• By Yuka Hayashi and Paul Hannon

The U.S. saidwednesday itwill impose tariffs on the U.K. and five other countries in response to their taxes on U.S. technology companies, butwill suspend the levies for six months as it seeks to negotiate an international resolution. U.S. trade representative Katherine Tai said investigations determined that tariffswere justified because of digital-services taxes imposed on U.S. companies by the U.K., Austria, India, Italy, Spain and Turkey. She said the tariffswould be suspendedwhile the U.S. focuses on finding "a multilateral solution to a range of key issues related to international taxation."

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Corporate Taxes Will Rise One Way or Another

  • By Rochelle Toplensky

Over theweekend, finance ministers from the Group of Seven leading nations agreed on the outlines of a global tax deal, including a minimum tax of at least 15% and some reallocation of taxation rights. It raises the odds of a global accord later this summer that could cost multinational giants an additional $50 billion to $100 billion annually, according to the Organization for Economic Cooperation and Development. Plenty of obstacles remain on the path to an international agreement and the history of tax reform might tempt some to assume nothingwill change. Yet investors should prepare for higher tax billswhatever happens to the latest plan. If it fails to bite, digital service taxeswill instead.

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The G-7s Global Tax Deal Faces a China Test

  • By James T. Areddy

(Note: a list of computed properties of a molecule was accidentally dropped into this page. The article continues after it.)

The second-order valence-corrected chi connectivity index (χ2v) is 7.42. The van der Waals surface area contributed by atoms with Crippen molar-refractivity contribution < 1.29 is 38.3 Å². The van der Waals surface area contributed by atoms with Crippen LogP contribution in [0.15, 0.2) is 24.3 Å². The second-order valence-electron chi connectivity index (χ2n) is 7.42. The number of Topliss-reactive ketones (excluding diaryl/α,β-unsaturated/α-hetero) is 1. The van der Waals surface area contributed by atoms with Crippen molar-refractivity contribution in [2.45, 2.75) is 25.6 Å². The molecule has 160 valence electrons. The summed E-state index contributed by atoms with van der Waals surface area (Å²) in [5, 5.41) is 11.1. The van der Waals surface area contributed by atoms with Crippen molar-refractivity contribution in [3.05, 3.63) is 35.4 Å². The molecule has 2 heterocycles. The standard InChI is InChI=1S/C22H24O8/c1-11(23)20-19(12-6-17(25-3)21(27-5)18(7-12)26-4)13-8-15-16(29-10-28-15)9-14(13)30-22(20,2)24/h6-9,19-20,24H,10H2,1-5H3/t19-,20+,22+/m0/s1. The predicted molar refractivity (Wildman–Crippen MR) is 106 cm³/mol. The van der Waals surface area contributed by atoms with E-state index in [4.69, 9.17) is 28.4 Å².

An endeavor by Group of Seven nations to set minimum global tax rates for big companies presents a rare opportunity to satisfy objectives of both the U.S. and China. Still, Beijing's support for the proposal isn't a foregone conclusion. The proposals are expected to be on the agenda next month at a ministerial meeting of the Group of 20, a consensus-driven organizationwhich includes China. Under the proposals, nationswould agree to adjust their regulations to tax the biggest companies based onwhere they operate and set new thresholds, including a 15% minimum tax rate. The dealwould appear to have few direct implications for the tax system in China,which already imposes rates above thresholds proposed and has stepped up enforcement of tax rules at home. Changes in global tax policy could have a bigger effect in Hong Kong, a financial center that boasts low tax rates, aswell as the gambling enclave MacauÔøΩboth Chinese territories.

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A G-7 Deal on a Global Minimum Tax for Companies Faces Hurdles

  • By Richard Rubin
  • By Paul Hannon

An agreement bywealthy countries to impose minimum taxes on multinational companies faces a rocky path to implementation,with many governments likely towait and seewhat others, especially a divided U.S. Congress,will do. Treasury Secretary Janet Yellen hailed the deal, reached by finance ministers of the Group of Seven leading nations over theweekend in London. She called it a return to multilateralism and a sign that countries can tighten the tax net on profitable firms to fund their governments.

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Will the G-7 Tax Deal Bite? Only Markets Know: Opinion

  • By David Fickling